A lucid analysis of Russia's titanic struggle to change from a centrally planned economy to a market economy.
Barry Bosworth - New York Times Book Review“[Goldman] draw[s] on his vast knowledge to provide some insights into why reform is so difficult in the Russian context and why some of the efforts of recent years have gone awry. ”
Foreign Affairs“A lively and highly readable account.”
Publishers Weekly - Publisher's WeeklyIn a compelling, meticulous analysis of Boris Yeltsin's unsuccessful attempt to find a workable blueprint for economic reform, Wellesley economics professor Goldman focuses on the Russian leader's abortive ``shock therapy,'' meant to shake up a centrally planned, monolithic system. The methods, which Yeltsin learned from economist Yegor Gaidar, whom he appointed acting prime minister in 1992, included decontrol of consumer prices and cuts in subsidies to farms and factories. Shock therapy was doomed to failure, Goldman argues, because there were no corresponding reforms in monopolized industry or the service sector, there was no dormant market infrastructure to be jolted into action, and the private sphere opened up by Mikhail Gorbachev had come under the control of a Russian mafia. Associate director of Harvard's Russian Research Center, Goldman offers instructive comparisons between the Soviet experiment and more gradual, effective reforms in Germany, Japan, Poland and China. (Oct.)
Library JournalGoldman (What Went Wrong with Perestroika?, LJ 10/15/91) ventures into an intensive examination of the economic consequences of the events that led to the breakup of the Soviet Union. He starts with a summary of the events leading to the fall of Gorbachev and the rise of Yeltsin. The reform process, he asserts, has been troubled from the beginning because of bad decisions based on erroneous economic theories. A revealing quote: "Gorbachev never understood that the purpose of economic reform should be to make people's lives better." Charts cover money supply, economic plans proposed and rejected by Gorbachev, and economic conditions prior to reform. This is a well-written, thoroughly researched examination of the failure of economic reforms in Russia, written by a true expert in the field. It compliments recent works such as Lynn D. Nelson's Property to the People (M.E. Sharpe, 1993). Essential for all business, economics, and international studies collections.-Lisa K. Miller, Paradise Valley Community Coll. Lib., Phoenix, Ariz.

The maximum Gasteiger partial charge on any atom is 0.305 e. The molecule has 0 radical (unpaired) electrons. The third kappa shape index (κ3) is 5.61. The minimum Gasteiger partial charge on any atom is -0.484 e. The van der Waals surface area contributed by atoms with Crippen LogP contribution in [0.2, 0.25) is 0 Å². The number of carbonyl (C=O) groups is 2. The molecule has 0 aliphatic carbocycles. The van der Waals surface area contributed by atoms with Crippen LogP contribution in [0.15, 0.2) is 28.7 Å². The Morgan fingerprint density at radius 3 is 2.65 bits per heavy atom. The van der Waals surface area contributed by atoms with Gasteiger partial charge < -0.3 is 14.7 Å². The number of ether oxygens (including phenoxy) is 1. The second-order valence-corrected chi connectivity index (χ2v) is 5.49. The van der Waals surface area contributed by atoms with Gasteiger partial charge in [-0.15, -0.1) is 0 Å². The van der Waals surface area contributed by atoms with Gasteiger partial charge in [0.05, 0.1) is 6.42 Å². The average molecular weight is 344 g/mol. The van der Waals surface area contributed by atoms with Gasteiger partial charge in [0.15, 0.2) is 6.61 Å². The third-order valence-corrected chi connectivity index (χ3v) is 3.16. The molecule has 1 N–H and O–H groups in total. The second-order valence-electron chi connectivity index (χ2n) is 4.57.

- Norton, W. W. & Company, Inc.
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- Product dimensions:
- 5.50(w) x 8.50(h) x 0.72(d)
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